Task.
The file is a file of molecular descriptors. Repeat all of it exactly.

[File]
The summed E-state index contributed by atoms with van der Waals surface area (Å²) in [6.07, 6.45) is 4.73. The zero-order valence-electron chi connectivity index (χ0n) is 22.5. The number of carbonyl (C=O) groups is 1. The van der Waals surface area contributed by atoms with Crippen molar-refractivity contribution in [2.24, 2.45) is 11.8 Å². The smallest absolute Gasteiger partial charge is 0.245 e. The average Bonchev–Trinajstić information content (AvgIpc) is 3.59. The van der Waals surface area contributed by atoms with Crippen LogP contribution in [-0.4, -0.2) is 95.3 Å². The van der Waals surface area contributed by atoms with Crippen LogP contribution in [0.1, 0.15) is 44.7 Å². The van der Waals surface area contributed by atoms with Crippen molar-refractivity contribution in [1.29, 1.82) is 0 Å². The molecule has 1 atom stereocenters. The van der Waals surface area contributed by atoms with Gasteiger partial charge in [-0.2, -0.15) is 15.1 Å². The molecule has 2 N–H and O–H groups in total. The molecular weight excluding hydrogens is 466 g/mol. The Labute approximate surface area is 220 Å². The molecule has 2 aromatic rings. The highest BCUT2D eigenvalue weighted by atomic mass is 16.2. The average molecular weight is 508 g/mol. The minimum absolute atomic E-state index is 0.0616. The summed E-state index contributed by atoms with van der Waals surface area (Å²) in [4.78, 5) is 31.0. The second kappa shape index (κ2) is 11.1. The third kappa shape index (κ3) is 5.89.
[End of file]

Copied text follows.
The summed E-state index contributed by atoms with van der Waals surface area (Å²) in [6.07, 6.45) is 4.73. The zero-order valence-electron chi connectivity index (χ0n) is 22.5. The number of carbonyl (C=O) groups is 1. The van der Waals surface area contributed by atoms with Crippen molar-refractivity contribution in [2.24, 2.45) is 11.8 Å². The smallest absolute Gasteiger partial charge is 0.245 e. The average Bonchev–Trinajstić information content (AvgIpc) is 3.59. The van der Waals surface area contributed by atoms with Crippen LogP contribution in [-0.4, -0.2) is 95.3 Å². The van der Waals surface area contributed by atoms with Crippen LogP contribution in [0.1, 0.15) is 44.7 Å². The van der Waals surface area contributed by atoms with Crippen molar-refractivity contribution in [1.29, 1.82) is 0 Å². The molecule has 1 atom stereocenters. The van der Waals surface area contributed by atoms with Gasteiger partial charge in [-0.2, -0.15) is 15.1 Å². The molecule has 2 N–H and O–H groups in total. The molecular weight excluding hydrogens is 466 g/mol. The Labute approximate surface area is 220 Å². The molecule has 2 aromatic rings. The highest BCUT2D eigenvalue weighted by atomic mass is 16.2. The average molecular weight is 508 g/mol. The minimum absolute atomic E-state index is 0.0616. The summed E-state index contributed by atoms with van der Waals surface area (Å²) in [4.78, 5) is 31.0. The second kappa shape index (κ2) is 11.1. The third kappa shape index (κ3) is 5.89.